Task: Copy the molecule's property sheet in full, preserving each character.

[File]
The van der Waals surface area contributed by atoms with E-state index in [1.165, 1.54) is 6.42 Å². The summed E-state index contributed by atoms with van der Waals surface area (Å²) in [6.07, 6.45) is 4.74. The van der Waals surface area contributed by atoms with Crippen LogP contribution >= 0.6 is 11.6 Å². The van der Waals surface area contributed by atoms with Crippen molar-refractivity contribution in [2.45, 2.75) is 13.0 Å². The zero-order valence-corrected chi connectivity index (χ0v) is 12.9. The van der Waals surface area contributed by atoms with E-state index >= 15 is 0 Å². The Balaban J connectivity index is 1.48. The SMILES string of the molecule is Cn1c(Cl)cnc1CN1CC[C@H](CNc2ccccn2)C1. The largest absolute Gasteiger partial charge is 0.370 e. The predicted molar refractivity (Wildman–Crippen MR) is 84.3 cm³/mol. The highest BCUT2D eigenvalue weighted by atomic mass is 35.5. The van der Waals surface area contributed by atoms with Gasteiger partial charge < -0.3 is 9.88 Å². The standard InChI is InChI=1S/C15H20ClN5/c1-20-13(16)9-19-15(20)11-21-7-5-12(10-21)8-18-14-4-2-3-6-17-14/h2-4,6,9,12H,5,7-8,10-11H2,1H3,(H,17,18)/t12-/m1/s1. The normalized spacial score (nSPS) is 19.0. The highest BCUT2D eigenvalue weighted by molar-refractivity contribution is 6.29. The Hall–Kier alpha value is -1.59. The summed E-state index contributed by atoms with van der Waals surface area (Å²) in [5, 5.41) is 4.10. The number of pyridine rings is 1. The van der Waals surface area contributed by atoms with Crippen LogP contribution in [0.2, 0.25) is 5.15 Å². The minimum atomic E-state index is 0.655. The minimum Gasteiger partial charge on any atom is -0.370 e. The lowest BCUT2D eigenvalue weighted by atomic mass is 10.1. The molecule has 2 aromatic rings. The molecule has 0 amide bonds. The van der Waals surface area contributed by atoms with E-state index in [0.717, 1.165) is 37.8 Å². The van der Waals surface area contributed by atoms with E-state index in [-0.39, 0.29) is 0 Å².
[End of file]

The van der Waals surface area contributed by atoms with E-state index in [1.165, 1.54) is 6.42 Å². The summed E-state index contributed by atoms with van der Waals surface area (Å²) in [6.07, 6.45) is 4.74. The van der Waals surface area contributed by atoms with Crippen LogP contribution >= 0.6 is 11.6 Å². The van der Waals surface area contributed by atoms with Crippen molar-refractivity contribution in [2.45, 2.75) is 13.0 Å². The zero-order valence-corrected chi connectivity index (χ0v) is 12.9. The van der Waals surface area contributed by atoms with E-state index >= 15 is 0 Å². The Balaban J connectivity index is 1.48. The SMILES string of the molecule is Cn1c(Cl)cnc1CN1CC[C@H](CNc2ccccn2)C1. The largest absolute Gasteiger partial charge is 0.370 e. The predicted molar refractivity (Wildman–Crippen MR) is 84.3 cm³/mol. The highest BCUT2D eigenvalue weighted by atomic mass is 35.5. The van der Waals surface area contributed by atoms with Gasteiger partial charge < -0.3 is 9.88 Å². The standard InChI is InChI=1S/C15H20ClN5/c1-20-13(16)9-19-15(20)11-21-7-5-12(10-21)8-18-14-4-2-3-6-17-14/h2-4,6,9,12H,5,7-8,10-11H2,1H3,(H,17,18)/t12-/m1/s1. The normalized spacial score (nSPS) is 19.0. The highest BCUT2D eigenvalue weighted by molar-refractivity contribution is 6.29. The Hall–Kier alpha value is -1.59. The summed E-state index contributed by atoms with van der Waals surface area (Å²) in [5, 5.41) is 4.10. The number of pyridine rings is 1. The van der Waals surface area contributed by atoms with Crippen LogP contribution in [0.2, 0.25) is 5.15 Å². The minimum atomic E-state index is 0.655. The minimum Gasteiger partial charge on any atom is -0.370 e. The lowest BCUT2D eigenvalue weighted by atomic mass is 10.1. The molecule has 2 aromatic rings. The molecule has 0 amide bonds. The van der Waals surface area contributed by atoms with E-state index in [0.717, 1.165) is 37.8 Å². The van der Waals surface area contributed by atoms with E-state index in [-0.39, 0.29) is 0 Å².